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It now seemed as though the remainder of the summer would be undisturbed, and it would have been so as far as the Carthaginians were concerned. [2] But the Spanish temperament is restless and fond of change, and after the Romans had left the pass and retired to the [3??] coast, Mandonius and Indibilis, who had previously been chief of the Ibergetes, roused their fellow-tribesmen and proceeded to harry the lands of those who were in peace and alliance with Rome. [4] Scipio despatched a military tribune with some light-armed auxiliaries to disperse them, and after a trifling engagement, for they were undisciplined and without organisation, they were all put to rout, some being killed or taken prisoners, and a large proportion deprived of their arms. [5] This disturbance, however, brought Hasdrubal, who was marching westwards, back to the defence of his allies on the south side of the Ebro. [6] The Carthaginians were in camp amongst the Ilergavonians; the Roman camp was at Nova, when unexpected intelligence turned the tide of war in another direction. [7] The Celtiberi, who had sent their chief men as envoys to Scipio and had given hostages, were induced by his representations to take up arms and invade the province of New Carthage with a powerful army. [8] They took three fortified towns by storm, and fought two most successful actions with Hasdrubal himself, killing 15,000 of the enemy and taking 4000 prisoners with numerous standards.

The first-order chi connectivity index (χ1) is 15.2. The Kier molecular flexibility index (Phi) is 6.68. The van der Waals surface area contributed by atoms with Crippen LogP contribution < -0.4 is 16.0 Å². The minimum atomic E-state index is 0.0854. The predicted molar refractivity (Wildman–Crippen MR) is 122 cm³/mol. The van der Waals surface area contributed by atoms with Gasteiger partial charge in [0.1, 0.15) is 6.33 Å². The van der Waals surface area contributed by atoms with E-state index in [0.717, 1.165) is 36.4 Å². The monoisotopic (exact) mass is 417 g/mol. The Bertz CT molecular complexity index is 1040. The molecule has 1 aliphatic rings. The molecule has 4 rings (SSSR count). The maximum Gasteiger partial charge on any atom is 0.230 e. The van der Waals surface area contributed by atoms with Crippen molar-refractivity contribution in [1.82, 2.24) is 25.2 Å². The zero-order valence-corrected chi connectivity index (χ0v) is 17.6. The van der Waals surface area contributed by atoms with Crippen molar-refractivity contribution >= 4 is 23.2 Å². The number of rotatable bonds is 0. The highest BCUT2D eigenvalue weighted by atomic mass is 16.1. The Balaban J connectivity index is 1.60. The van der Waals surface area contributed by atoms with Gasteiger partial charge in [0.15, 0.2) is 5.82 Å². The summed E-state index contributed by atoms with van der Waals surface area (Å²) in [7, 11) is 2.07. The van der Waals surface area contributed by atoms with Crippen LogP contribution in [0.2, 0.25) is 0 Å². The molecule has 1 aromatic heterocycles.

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load focus Summary (Latin, W. Weissenborn, H. J. Müller, 1884)
load focus Summary (Latin, Benjamin Oliver Foster, Ph.D., 1929)
load focus Summary (English, Benjamin Oliver Foster, Ph.D., 1929)
load focus Latin (Robert Seymour Conway, Charles Flamstead Walters, 1929)
load focus English (D. Spillan, A.M., M.D., Cyrus Evans, 1849)
load focus English (Benjamin Oliver Foster, Ph.D., 1929)
load focus Latin (Benjamin Oliver Foster, Ph.D., 1929)
load focus Latin (W. Weissenborn, H. J. Müller, 1884)
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  • Commentary references to this page (4):
    • Titus Livius (Livy), Ab urbe condita libri, erklärt von M. Weissenborn, books 31-32, commentary, 32.8
    • Titus Livius (Livy), Ab urbe condita libri, erklärt von M. Weissenborn, books 33-34, commentary, 33.15
    • Titus Livius (Livy), Ab urbe condita libri, erklärt von M. Weissenborn, books 39-40, commentary, 40.57
    • Titus Livius (Livy), Ab urbe condita libri, erklärt von M. Weissenborn, books 43-44, commentary, 44.37
  • Cross-references to this page (10):
  • Cross-references in general dictionaries to this page (8):
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